Continuous Bloom for Butterflies

When the cool nights and shorter days of late summer arrive, priorities shift dramatically to subjects like white-tailed deer and preparation for winter. Aside from the occasional Monarch flitting about in fields of asters and goldenrods, butterfly photography is an afterthought.

A recent field trip and opportunity to observe butterflies in a cultivated landscape reminded me that there’s still a lot going on in butterfly world! And, most important, a landscape with continuous bloom into late summer can attract and nourish a wide variety of insects at a critical time. The host plants in this post are Sedum (‘Autumn Joy’) and Butterfly Bush.


Tiger Swallowtail on Sedum (1 of 2)




Red-spotted Purple on Sedum (the red spots are on the underside of the wing)



Sulphur butterfly in a sea of plenty


Battle-worn Black Swallowtail on Butterfly Bush


Fritillary on Butterfly Bush


Monarch on Sedum

Photos by NB Hunter (August 26-27, 2017). © All Rights Reserved.


Fields, Knapweed and Insect Visitors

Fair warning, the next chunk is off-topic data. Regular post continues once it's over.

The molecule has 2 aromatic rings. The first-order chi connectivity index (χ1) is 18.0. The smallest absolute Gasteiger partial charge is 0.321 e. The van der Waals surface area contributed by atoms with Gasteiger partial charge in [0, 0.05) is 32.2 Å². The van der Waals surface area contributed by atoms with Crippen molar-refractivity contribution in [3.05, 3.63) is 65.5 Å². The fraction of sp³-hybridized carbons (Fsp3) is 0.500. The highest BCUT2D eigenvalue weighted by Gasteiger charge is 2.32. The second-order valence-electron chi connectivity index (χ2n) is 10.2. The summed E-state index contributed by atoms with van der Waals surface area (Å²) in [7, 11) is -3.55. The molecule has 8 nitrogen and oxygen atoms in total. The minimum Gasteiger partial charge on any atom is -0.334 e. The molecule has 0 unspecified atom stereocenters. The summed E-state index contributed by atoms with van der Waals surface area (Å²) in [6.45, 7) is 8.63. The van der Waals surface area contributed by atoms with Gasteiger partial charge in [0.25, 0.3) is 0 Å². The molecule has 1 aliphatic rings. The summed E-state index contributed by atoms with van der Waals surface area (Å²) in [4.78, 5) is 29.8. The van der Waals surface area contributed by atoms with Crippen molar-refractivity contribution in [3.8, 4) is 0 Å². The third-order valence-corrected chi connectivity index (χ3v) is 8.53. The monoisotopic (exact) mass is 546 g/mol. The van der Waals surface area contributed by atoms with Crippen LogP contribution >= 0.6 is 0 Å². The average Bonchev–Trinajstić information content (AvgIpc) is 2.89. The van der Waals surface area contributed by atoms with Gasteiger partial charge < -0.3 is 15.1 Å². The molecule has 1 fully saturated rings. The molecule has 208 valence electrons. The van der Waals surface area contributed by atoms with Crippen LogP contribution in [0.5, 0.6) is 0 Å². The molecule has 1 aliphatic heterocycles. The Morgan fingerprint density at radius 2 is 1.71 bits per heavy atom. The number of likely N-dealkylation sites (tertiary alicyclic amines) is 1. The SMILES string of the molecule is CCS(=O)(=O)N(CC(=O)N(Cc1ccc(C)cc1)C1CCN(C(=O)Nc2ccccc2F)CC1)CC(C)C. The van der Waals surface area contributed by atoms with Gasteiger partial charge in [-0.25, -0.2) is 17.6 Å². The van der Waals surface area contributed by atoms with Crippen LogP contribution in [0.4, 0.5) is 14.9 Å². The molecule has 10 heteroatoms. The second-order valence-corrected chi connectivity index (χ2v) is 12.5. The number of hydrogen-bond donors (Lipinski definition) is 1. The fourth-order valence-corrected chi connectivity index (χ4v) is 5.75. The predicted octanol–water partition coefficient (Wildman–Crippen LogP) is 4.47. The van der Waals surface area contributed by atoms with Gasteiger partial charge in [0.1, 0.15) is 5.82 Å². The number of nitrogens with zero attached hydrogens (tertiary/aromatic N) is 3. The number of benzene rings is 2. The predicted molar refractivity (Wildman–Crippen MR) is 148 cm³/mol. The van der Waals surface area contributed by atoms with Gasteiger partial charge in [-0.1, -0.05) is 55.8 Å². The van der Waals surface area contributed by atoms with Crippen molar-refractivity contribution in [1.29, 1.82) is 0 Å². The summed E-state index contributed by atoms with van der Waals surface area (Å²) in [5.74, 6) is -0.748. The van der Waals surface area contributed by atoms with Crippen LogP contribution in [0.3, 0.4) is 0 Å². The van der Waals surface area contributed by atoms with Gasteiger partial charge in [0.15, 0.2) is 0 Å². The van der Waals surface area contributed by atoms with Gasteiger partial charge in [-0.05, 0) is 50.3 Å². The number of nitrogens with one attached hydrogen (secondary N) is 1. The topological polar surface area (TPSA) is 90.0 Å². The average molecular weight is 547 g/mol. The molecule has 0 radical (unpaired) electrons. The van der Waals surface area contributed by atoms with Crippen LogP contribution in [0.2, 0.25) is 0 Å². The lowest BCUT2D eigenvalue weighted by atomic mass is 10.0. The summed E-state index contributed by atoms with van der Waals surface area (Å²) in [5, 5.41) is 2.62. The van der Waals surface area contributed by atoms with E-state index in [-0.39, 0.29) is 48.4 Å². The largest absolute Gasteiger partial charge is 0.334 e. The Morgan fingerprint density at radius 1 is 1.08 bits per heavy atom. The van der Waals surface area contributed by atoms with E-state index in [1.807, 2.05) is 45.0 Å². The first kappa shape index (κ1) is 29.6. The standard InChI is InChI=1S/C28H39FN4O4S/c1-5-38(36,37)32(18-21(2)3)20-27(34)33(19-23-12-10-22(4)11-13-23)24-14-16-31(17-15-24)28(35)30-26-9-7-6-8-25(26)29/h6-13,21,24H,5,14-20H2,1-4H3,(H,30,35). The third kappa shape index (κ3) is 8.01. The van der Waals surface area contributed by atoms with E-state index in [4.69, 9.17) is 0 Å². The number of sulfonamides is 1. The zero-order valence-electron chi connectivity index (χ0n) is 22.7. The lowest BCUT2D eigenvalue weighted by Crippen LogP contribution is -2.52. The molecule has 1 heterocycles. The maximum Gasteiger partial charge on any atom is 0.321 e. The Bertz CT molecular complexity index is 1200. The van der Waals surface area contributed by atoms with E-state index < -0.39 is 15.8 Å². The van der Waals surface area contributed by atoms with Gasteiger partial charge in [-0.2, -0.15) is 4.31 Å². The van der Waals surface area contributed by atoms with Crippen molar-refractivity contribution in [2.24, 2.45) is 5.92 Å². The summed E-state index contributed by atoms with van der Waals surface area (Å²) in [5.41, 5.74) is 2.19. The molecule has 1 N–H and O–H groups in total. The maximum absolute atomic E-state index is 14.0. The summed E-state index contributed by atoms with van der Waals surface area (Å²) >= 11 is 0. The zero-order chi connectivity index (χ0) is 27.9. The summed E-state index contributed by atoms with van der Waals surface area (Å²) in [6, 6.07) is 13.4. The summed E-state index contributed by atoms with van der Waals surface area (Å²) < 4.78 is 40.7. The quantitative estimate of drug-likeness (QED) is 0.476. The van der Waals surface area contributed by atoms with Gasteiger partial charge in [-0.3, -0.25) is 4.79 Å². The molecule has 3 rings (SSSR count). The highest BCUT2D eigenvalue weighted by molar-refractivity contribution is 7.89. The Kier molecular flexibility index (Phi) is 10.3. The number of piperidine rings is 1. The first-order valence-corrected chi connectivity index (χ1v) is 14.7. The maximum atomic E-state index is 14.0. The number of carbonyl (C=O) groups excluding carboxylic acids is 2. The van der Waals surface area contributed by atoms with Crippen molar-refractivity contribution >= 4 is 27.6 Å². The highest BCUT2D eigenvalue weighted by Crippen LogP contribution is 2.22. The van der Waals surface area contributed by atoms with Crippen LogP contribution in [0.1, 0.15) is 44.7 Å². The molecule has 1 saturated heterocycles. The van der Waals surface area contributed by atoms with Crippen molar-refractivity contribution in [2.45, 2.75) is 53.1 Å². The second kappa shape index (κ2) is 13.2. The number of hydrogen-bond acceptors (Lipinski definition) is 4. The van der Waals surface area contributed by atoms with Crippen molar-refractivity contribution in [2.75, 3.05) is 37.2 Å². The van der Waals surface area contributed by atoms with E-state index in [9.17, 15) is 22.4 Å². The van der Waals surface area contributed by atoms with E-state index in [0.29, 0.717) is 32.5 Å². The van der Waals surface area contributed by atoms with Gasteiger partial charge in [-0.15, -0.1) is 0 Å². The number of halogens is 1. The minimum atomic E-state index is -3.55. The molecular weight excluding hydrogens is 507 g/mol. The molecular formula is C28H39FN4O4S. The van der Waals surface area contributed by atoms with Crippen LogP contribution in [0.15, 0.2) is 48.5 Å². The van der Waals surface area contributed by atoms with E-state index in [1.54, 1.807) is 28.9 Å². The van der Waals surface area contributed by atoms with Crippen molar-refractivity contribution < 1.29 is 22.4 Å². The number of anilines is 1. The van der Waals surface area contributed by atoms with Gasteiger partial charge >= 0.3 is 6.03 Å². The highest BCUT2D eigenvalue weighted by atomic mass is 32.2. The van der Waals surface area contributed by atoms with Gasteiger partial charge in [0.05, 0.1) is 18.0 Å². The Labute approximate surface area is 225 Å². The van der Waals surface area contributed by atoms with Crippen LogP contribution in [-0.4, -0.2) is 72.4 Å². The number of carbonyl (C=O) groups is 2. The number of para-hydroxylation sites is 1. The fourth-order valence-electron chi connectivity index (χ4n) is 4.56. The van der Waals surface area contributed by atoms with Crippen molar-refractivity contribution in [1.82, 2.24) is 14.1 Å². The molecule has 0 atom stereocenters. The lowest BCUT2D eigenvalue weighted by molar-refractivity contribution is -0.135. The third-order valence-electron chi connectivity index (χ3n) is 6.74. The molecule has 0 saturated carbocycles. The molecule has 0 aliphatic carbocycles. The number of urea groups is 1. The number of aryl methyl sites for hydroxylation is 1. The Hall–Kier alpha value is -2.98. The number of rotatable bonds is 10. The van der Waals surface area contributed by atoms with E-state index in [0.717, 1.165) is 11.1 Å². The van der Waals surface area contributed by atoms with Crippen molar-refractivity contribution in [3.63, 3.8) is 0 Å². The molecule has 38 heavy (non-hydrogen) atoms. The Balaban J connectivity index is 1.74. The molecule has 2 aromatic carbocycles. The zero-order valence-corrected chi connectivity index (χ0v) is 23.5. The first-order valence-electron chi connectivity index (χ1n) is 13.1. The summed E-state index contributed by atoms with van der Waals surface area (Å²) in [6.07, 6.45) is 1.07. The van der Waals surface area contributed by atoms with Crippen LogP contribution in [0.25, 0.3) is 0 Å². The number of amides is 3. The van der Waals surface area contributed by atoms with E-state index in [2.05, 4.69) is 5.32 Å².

Old fields, forest edges and road corridors harbor an impressive variety of summer flowers, many of them alien. Knapweed is one that I have grown to appreciate due to the tremendous insect activity associated with its flowers.  On a hot, muggy summer afternoon it is possible to hear a field of knapweed in full bloom before you see it….bees! I liken the sound to that of the faint hum of traffic on a distant highway.


I appreciate the importance of this bloom as a food source for bees, and couldn’t walk away from a serving of knapweed honey. However, the main reason I trudge through the matted, thigh-high tangles of knapweed in the mid day heat is butterflies.






Painted Lady


Tiger Swallowtail



Photos by NB Hunter (late July, 2017). ©All Rights Reserved.

Mid Summer Nectaring

Fritillaries on Milkweed

Fritillary on Milkweed

Fritillary on Monarda

Tiger Swallowtail on Day Lily

Tiger Swallowtail on Day Lily

Photos by NB Hunter 20July2015. All Rights Reserved.

In the Heat of the Day!?

The summer season and waves of brightly colored wildflowers that arrive with it can be a seemingly endless array of sights, sounds and ecological interactions. There’s usually something in the mix to baffle, entertain and satisfy any nature enthusiast, regardless of their specialty. A simple, short walk through an open natural area (meadows, fallow fields, waste places) in the middle of a hot, steamy day can prove to be quite rewarding!


St. Johnswort

My gallery is a sample of images captured in the month of July. Let’s take a hike!

Photos by NB Hunter. © All Rights Reserved.